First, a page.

I was asked by the Disability in Kidlit folks if I’d read a particularly book which has a character with CP in it and let them know if it was any good. So I bought that this week. I decided that was OK but then I really couldn’t buy any more books. I was going to wait until I got my copy of Heidi Swain’s The Cherry Tree Cafe which is being published in mid July before buying any more. I suck, big style, at sticking to book resolutions lately but I was going to do that.
And I did.
But only because the very next morning I got an email from NetGalley saying my request for a prerelease review copy had been approved. And a second email saying I’m now autoapproved for any Simon and Schuster fiction title on there. So I downloaded The Cherry Tree Cafe and also The Heavenly Italian Ice Cream Shop by Abby Clements.
What can I say? I have a problem with buying books.
This week I’ve read two books and I’ve also, finally, decided that I should just DNF the audiobook I’ve been vaguely listening to for about six weeks now.
Star Trek: The Next Generation Armageddon’s Arrow by Dayton Ward paperback, 384 pages, read in 8 days, started reading on the day it arrived.
I’m on a bit of a Star Trek reading kick at the moment, I’ve been reading Star Trek Voyager fanfic a lot lately as well (and the various Star Trek series are not my usual fandoms for fanfic). I liked it a lot. Star Trek with a bit of a thorny ethical dilemma, some brilliant “family scenes” and character building. We don’t see as much of the old TNG crew in these books but they’re still great and I enjoy them. I’d like to see more like this.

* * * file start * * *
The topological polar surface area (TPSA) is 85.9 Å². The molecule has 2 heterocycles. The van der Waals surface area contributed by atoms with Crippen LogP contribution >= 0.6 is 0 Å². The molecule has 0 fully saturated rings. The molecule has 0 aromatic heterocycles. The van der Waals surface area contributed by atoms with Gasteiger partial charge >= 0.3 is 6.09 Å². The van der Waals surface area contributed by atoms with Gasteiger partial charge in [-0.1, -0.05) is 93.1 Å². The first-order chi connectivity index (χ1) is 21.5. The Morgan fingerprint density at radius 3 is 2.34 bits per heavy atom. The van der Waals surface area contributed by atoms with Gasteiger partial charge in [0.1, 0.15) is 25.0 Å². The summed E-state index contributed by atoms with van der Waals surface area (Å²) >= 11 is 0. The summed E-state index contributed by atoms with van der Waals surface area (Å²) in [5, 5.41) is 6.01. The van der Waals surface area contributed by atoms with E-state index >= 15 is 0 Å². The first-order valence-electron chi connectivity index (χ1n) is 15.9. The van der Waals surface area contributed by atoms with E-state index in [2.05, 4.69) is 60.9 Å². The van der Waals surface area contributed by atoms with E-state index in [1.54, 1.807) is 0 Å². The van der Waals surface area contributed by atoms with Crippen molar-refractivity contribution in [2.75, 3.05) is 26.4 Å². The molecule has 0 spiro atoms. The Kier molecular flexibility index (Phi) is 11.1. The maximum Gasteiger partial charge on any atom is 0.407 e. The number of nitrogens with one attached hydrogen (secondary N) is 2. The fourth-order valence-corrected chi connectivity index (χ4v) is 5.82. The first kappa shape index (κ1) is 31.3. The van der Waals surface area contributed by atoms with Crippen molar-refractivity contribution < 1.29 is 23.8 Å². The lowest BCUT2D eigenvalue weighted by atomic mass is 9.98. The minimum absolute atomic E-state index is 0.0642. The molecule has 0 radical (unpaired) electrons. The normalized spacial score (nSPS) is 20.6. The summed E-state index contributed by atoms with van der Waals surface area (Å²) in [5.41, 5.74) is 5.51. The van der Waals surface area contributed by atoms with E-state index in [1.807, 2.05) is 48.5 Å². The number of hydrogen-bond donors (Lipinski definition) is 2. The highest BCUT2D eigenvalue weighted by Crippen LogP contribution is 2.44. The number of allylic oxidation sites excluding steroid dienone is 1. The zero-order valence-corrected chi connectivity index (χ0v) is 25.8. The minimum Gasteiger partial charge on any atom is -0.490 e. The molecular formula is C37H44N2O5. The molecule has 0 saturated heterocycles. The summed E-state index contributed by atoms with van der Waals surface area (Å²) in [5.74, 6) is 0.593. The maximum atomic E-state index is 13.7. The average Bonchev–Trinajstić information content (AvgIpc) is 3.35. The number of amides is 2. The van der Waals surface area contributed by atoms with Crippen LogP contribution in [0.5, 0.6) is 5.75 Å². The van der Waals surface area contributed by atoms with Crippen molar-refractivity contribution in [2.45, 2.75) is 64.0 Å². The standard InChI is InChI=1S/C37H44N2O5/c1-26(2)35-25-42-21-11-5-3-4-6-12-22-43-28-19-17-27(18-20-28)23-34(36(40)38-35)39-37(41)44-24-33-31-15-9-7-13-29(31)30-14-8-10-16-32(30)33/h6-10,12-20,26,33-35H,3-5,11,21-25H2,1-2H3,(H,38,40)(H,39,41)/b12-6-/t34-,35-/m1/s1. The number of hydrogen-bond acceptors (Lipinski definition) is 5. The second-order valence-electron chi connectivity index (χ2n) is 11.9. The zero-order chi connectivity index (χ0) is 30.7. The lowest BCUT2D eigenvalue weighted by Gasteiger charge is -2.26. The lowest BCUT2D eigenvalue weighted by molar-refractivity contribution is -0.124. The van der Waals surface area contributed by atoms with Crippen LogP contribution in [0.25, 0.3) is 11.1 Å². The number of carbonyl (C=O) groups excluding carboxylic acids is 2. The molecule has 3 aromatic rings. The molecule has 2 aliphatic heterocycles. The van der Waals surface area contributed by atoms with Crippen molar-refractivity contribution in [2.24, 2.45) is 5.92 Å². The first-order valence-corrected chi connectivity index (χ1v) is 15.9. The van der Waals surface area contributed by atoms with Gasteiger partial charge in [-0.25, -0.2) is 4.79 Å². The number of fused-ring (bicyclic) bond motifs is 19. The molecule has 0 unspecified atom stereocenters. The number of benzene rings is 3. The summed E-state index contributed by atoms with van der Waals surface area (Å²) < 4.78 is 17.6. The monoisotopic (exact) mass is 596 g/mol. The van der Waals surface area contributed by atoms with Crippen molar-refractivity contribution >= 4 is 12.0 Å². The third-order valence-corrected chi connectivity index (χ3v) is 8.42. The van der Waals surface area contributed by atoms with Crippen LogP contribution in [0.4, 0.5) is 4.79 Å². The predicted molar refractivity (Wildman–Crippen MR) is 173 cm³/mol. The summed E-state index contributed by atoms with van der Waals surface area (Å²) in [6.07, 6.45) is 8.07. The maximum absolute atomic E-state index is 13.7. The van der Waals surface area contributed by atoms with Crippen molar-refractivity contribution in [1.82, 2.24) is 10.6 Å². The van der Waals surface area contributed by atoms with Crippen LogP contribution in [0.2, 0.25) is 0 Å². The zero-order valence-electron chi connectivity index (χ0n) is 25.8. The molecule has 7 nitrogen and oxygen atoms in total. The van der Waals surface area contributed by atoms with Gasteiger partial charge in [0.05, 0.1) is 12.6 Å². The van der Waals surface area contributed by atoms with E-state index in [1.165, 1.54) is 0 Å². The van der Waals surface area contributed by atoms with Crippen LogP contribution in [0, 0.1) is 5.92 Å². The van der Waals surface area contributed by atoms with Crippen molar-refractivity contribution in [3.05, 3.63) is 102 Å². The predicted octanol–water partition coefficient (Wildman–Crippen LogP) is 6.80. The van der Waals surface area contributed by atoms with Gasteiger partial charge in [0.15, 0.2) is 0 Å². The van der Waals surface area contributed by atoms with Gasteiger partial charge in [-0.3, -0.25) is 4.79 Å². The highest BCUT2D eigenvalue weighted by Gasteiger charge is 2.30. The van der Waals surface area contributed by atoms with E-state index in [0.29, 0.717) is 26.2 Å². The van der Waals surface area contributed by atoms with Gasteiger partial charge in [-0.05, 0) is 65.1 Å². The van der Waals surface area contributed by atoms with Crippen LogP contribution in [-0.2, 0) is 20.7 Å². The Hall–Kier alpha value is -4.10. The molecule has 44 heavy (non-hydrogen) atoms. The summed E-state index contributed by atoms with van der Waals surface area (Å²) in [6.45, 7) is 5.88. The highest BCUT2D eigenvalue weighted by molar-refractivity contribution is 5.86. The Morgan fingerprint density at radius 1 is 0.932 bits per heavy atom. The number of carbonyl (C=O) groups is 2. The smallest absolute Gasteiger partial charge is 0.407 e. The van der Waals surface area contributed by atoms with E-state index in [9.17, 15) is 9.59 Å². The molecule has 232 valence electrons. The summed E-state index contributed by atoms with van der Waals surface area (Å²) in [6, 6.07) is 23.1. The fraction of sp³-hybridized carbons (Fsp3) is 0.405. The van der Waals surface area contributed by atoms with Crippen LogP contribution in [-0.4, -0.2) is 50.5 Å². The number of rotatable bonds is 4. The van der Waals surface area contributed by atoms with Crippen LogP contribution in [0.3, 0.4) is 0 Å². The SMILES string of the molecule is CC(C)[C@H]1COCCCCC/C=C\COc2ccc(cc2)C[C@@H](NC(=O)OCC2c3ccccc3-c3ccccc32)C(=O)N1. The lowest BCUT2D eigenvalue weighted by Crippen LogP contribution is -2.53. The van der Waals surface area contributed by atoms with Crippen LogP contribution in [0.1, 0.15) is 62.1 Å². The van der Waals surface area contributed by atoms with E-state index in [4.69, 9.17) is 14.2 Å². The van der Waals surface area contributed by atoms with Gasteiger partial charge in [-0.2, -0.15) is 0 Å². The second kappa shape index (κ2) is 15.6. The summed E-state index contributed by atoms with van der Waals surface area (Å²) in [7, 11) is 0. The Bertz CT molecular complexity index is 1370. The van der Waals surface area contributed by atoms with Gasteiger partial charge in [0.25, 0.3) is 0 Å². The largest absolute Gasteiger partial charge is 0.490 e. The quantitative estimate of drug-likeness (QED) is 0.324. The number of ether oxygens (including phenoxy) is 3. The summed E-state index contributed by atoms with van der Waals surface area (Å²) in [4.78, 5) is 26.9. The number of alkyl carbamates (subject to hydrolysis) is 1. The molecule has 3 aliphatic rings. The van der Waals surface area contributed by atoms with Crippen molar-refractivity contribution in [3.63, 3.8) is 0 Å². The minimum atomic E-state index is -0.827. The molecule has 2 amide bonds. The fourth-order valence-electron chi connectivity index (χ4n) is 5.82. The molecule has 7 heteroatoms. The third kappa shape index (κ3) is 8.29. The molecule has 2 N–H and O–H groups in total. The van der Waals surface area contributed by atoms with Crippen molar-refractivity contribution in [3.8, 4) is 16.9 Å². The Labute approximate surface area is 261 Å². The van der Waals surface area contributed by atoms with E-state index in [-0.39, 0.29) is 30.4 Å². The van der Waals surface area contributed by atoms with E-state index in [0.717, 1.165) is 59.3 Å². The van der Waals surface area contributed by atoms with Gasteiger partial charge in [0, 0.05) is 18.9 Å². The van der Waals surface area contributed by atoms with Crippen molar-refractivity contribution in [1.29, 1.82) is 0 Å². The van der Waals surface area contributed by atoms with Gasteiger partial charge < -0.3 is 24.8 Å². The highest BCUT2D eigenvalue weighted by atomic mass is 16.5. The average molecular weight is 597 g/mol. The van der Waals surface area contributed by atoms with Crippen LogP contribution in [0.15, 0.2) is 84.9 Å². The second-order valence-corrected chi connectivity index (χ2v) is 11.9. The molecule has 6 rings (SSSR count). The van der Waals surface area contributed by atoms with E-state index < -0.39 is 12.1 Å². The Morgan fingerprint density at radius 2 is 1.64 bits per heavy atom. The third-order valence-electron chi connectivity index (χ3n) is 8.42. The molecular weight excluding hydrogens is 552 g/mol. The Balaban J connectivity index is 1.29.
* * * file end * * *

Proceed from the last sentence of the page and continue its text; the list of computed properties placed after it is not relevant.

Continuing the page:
Dive #1 The Discovery by Gordon Korman ebook, 147 pages, on TBR for a few days, read in one sitting
This is the book Disability in Kidlit asked me to read. It’s the first in a trilogy for teenagers and one of the characters has mild CP. I would quite like to read the next two but am trying to resist buying them and they aren’t available in the library.
I was pleasantly surprised by this book – it has a good representation of the girl with CP, Star, and pretty much manages to avoid most of the cliches. There were a couple of cracking lines about her disability too. I wasn’t expecting either of those things. On the whole this was a quick read which I enjoyed but being aimed at young teens it was as detailed as I would have liked.